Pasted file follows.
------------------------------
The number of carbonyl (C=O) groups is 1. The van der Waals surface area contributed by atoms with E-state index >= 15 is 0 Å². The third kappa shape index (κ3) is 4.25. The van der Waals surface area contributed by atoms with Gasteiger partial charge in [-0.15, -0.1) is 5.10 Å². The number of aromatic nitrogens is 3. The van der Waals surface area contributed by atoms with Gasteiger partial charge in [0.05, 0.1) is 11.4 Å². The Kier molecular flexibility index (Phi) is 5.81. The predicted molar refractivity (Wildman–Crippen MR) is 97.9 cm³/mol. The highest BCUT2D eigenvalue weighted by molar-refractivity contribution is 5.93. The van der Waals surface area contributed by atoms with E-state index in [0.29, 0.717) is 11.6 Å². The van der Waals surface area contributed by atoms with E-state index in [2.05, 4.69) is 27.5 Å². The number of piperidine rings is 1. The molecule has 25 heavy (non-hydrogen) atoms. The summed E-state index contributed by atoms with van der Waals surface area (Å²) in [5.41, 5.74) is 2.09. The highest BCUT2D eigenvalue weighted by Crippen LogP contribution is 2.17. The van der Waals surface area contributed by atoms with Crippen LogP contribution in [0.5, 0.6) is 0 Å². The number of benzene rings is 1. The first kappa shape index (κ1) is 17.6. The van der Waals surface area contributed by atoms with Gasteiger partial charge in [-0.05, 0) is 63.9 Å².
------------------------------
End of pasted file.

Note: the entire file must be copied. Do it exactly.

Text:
The number of carbonyl (C=O) groups is 1. The van der Waals surface area contributed by atoms with E-state index >= 15 is 0 Å². The third kappa shape index (κ3) is 4.25. The van der Waals surface area contributed by atoms with Gasteiger partial charge in [-0.15, -0.1) is 5.10 Å². The number of aromatic nitrogens is 3. The van der Waals surface area contributed by atoms with Gasteiger partial charge in [0.05, 0.1) is 11.4 Å². The Kier molecular flexibility index (Phi) is 5.81. The predicted molar refractivity (Wildman–Crippen MR) is 97.9 cm³/mol. The highest BCUT2D eigenvalue weighted by molar-refractivity contribution is 5.93. The van der Waals surface area contributed by atoms with E-state index in [0.29, 0.717) is 11.6 Å². The van der Waals surface area contributed by atoms with E-state index in [2.05, 4.69) is 27.5 Å². The number of piperidine rings is 1. The molecule has 25 heavy (non-hydrogen) atoms. The summed E-state index contributed by atoms with van der Waals surface area (Å²) in [5.41, 5.74) is 2.09. The highest BCUT2D eigenvalue weighted by Crippen LogP contribution is 2.17. The van der Waals surface area contributed by atoms with Crippen LogP contribution in [0.5, 0.6) is 0 Å². The number of benzene rings is 1. The first kappa shape index (κ1) is 17.6. The van der Waals surface area contributed by atoms with Gasteiger partial charge in [-0.05, 0) is 63.9 Å².